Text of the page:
Load-bearing equipment (LBE), such as a battle belt or vest, is necessary to carry items you may need quick or to gain frequent access to. This should include ammunition, optics, night vision, batteries, and an individual first-aid kit.
For firearms, your patrol should have a carbine and handgun, at a minimum. If you live in an area with terrain that offers long sight distances, you may also want at least one weapon for long-range shooting, in order to more effectively cover patrol members when they’re interacting with strangers.
For a two- or three-day patrol, you should be able to get by with a backpack around 25L in size.
As a recon patrol, one of your primary objectives is to be able move quickly and quietly. One of the keys to that is packing only what is absolutely necessary to survive for 2-3 days away from your home base. For example, since one of your objectives would be to avoid any shooting engagements and you most likely won’t have full-auto weapons, 210 rounds of carbine ammunition should be enough. (This is one loaded 30-round magazine, three on your LBE, and three more in your backpack.) Additional considerations regarding kit will be discussed later.
Knowing where you are, where you’re going, and your options for getting there are navigation skills that are critical aspects of patrolling. While you may be able to use GPS on your phone or a handheld GPS unit for a while after a TEOTWAKI event (assuming you downloaded maps beforehand), you should also develop map reading and navigation skills for when they stop working. Stock up on and practice using a good selection of maps that cover your potential patrol areas. Also, make sure you always obtain at least two identical copies of each map so that you can have one at your home base and one or more with the patrol.
Best Patrol Maps
The best options for patrol maps are those that show both natural and man-made features. In the U.S., USGS Topographic maps are probably the best choice, and you can find them in a lot of different sizes, shapes, and resolutions. Another option is the Delorme Atlas and Gazetteer maps, which are available for every U.S. state. However, you’ll need to cut out the individual pages.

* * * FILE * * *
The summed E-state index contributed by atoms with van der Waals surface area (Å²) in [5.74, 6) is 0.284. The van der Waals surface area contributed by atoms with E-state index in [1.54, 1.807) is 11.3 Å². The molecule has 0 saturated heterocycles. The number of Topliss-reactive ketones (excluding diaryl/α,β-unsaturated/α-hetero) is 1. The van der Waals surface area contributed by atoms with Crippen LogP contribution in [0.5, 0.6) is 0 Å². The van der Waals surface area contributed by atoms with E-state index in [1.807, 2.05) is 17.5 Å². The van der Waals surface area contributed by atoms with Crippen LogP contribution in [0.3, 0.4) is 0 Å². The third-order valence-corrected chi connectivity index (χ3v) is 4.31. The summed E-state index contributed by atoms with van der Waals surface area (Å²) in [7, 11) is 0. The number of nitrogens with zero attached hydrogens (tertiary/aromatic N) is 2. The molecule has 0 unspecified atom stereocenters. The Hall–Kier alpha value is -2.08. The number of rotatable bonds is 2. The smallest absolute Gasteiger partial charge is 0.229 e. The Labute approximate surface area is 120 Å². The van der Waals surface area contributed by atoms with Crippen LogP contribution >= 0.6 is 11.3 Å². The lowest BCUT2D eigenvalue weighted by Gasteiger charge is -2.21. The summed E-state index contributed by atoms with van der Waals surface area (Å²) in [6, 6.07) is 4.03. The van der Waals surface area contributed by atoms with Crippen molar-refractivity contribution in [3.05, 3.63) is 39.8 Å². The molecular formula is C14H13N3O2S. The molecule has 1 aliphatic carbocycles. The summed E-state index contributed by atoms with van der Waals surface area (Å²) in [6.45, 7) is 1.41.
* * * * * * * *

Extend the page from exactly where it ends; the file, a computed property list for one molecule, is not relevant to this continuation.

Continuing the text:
Additional Map Considerations
Here are some additional considerations regarding maps:
- Maps carried by patrol members should be waterproof (or at least water resistant). You can put them in a case, or cover them with clear acetate.
- When communicating map locations over the radio, you should use grid coordinates instead of location names or descriptions, whenever possible. Many maps come with grids printed on them. You can also draw a grid with a fine-point sharpie or laminate the map with an adhesive grid transparency. If the grids on your maps don’t provide fine enough resolution, you can subdivide them visually. For example, the center of a grid square is “0”, the upper-left quadrant of is “1”, upper-right is “2”, et cetera. Append the sub-grid on the end of the grid coordinates when you communicate them.
- Assuming your maps are coated or inside a clear plastic case, bring a grease pencil (also called a china marker) to mark the locations of items of interest discovered during the patrol. You shouldn’t write any details on the map. Just put a small number at the location, then write the corresponding number in a notebook (carried by a different person), and provide the details in that.
- Avoid drawing a series of number notations that follow your patrol route, since that can point someone right back to your home base. Add some meaningless numbers at random locations around the map to disguise your trail in case the map gets compromised.